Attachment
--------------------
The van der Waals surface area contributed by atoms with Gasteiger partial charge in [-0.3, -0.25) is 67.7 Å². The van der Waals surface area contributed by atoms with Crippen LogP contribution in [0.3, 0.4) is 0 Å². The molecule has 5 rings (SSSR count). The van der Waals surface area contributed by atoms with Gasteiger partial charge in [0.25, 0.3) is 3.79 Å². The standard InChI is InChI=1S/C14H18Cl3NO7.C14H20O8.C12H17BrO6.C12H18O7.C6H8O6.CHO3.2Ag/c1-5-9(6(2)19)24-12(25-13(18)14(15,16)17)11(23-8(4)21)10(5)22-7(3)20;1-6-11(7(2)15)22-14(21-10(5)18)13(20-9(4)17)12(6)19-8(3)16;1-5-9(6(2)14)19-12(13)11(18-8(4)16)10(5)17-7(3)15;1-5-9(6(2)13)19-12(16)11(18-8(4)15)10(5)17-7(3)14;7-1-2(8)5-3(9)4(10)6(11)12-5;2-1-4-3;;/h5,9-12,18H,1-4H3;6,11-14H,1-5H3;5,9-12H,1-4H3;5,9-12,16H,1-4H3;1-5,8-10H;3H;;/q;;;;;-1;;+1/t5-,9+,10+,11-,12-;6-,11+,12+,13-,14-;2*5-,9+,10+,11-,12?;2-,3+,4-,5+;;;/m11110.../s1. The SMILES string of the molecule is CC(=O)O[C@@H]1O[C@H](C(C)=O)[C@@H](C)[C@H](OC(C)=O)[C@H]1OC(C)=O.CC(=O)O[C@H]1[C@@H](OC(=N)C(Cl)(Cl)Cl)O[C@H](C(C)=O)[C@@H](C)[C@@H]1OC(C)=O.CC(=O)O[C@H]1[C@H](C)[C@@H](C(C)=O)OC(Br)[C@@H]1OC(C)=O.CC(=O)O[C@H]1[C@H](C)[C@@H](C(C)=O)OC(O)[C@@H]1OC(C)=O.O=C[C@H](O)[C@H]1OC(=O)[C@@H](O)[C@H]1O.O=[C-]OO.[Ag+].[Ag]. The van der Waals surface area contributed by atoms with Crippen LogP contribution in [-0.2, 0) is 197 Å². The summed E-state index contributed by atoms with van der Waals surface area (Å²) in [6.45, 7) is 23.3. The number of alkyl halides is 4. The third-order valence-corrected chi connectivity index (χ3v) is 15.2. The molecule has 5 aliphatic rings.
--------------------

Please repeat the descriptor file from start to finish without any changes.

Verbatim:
The van der Waals surface area contributed by atoms with Gasteiger partial charge in [-0.3, -0.25) is 67.7 Å². The van der Waals surface area contributed by atoms with Crippen LogP contribution in [0.3, 0.4) is 0 Å². The molecule has 5 rings (SSSR count). The van der Waals surface area contributed by atoms with Gasteiger partial charge in [0.25, 0.3) is 3.79 Å². The standard InChI is InChI=1S/C14H18Cl3NO7.C14H20O8.C12H17BrO6.C12H18O7.C6H8O6.CHO3.2Ag/c1-5-9(6(2)19)24-12(25-13(18)14(15,16)17)11(23-8(4)21)10(5)22-7(3)20;1-6-11(7(2)15)22-14(21-10(5)18)13(20-9(4)17)12(6)19-8(3)16;1-5-9(6(2)14)19-12(13)11(18-8(4)16)10(5)17-7(3)15;1-5-9(6(2)13)19-12(16)11(18-8(4)15)10(5)17-7(3)14;7-1-2(8)5-3(9)4(10)6(11)12-5;2-1-4-3;;/h5,9-12,18H,1-4H3;6,11-14H,1-5H3;5,9-12H,1-4H3;5,9-12,16H,1-4H3;1-5,8-10H;3H;;/q;;;;;-1;;+1/t5-,9+,10+,11-,12-;6-,11+,12+,13-,14-;2*5-,9+,10+,11-,12?;2-,3+,4-,5+;;;/m11110.../s1. The SMILES string of the molecule is CC(=O)O[C@@H]1O[C@H](C(C)=O)[C@@H](C)[C@H](OC(C)=O)[C@H]1OC(C)=O.CC(=O)O[C@H]1[C@@H](OC(=N)C(Cl)(Cl)Cl)O[C@H](C(C)=O)[C@@H](C)[C@@H]1OC(C)=O.CC(=O)O[C@H]1[C@H](C)[C@@H](C(C)=O)OC(Br)[C@@H]1OC(C)=O.CC(=O)O[C@H]1[C@H](C)[C@@H](C(C)=O)OC(O)[C@@H]1OC(C)=O.O=C[C@H](O)[C@H]1OC(=O)[C@@H](O)[C@H]1O.O=[C-]OO.[Ag+].[Ag]. The van der Waals surface area contributed by atoms with Crippen LogP contribution in [-0.2, 0) is 197 Å². The summed E-state index contributed by atoms with van der Waals surface area (Å²) in [6.45, 7) is 23.3. The number of alkyl halides is 4. The third-order valence-corrected chi connectivity index (χ3v) is 15.2. The molecule has 5 aliphatic rings.